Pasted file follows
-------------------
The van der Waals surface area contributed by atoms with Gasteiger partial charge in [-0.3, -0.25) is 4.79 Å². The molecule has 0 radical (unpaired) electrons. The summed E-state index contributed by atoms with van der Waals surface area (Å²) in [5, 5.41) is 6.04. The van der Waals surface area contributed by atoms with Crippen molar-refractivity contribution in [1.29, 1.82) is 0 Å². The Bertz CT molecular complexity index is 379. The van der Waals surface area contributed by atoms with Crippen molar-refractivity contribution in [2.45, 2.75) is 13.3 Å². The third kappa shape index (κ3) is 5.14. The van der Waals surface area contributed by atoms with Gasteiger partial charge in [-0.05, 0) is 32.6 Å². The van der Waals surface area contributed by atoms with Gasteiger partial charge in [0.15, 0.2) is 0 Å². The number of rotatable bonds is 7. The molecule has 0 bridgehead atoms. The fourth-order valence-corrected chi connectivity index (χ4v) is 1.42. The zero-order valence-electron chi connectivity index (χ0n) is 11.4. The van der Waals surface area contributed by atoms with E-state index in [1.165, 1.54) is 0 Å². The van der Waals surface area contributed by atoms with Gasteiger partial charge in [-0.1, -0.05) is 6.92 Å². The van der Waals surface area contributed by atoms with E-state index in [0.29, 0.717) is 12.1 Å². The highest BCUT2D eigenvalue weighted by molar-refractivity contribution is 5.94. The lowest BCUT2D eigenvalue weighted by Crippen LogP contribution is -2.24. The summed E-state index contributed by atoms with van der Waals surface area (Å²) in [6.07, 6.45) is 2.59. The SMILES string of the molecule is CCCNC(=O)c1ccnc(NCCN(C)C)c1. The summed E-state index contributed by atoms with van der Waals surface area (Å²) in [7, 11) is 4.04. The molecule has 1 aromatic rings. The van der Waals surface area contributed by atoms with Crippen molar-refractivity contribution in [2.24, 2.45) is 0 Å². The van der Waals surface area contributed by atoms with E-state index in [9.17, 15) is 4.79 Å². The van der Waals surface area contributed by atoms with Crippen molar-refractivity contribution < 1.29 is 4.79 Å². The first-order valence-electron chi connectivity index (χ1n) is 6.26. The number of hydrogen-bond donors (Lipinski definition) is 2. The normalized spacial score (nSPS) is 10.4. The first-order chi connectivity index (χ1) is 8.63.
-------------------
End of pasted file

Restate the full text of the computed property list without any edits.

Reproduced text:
The van der Waals surface area contributed by atoms with Gasteiger partial charge in [-0.3, -0.25) is 4.79 Å². The molecule has 0 radical (unpaired) electrons. The summed E-state index contributed by atoms with van der Waals surface area (Å²) in [5, 5.41) is 6.04. The van der Waals surface area contributed by atoms with Crippen molar-refractivity contribution in [1.29, 1.82) is 0 Å². The Bertz CT molecular complexity index is 379. The van der Waals surface area contributed by atoms with Crippen molar-refractivity contribution in [2.45, 2.75) is 13.3 Å². The third kappa shape index (κ3) is 5.14. The van der Waals surface area contributed by atoms with Gasteiger partial charge in [-0.05, 0) is 32.6 Å². The van der Waals surface area contributed by atoms with Gasteiger partial charge in [0.15, 0.2) is 0 Å². The number of rotatable bonds is 7. The molecule has 0 bridgehead atoms. The fourth-order valence-corrected chi connectivity index (χ4v) is 1.42. The zero-order valence-electron chi connectivity index (χ0n) is 11.4. The van der Waals surface area contributed by atoms with E-state index in [1.165, 1.54) is 0 Å². The van der Waals surface area contributed by atoms with Gasteiger partial charge in [-0.1, -0.05) is 6.92 Å². The van der Waals surface area contributed by atoms with E-state index in [0.29, 0.717) is 12.1 Å². The highest BCUT2D eigenvalue weighted by molar-refractivity contribution is 5.94. The lowest BCUT2D eigenvalue weighted by Crippen LogP contribution is -2.24. The summed E-state index contributed by atoms with van der Waals surface area (Å²) in [6.07, 6.45) is 2.59. The SMILES string of the molecule is CCCNC(=O)c1ccnc(NCCN(C)C)c1. The summed E-state index contributed by atoms with van der Waals surface area (Å²) in [7, 11) is 4.04. The molecule has 1 aromatic rings. The van der Waals surface area contributed by atoms with Crippen molar-refractivity contribution in [2.24, 2.45) is 0 Å². The van der Waals surface area contributed by atoms with E-state index in [9.17, 15) is 4.79 Å². The van der Waals surface area contributed by atoms with Crippen molar-refractivity contribution < 1.29 is 4.79 Å². The first-order valence-electron chi connectivity index (χ1n) is 6.26. The number of hydrogen-bond donors (Lipinski definition) is 2. The normalized spacial score (nSPS) is 10.4. The first-order chi connectivity index (χ1) is 8.63.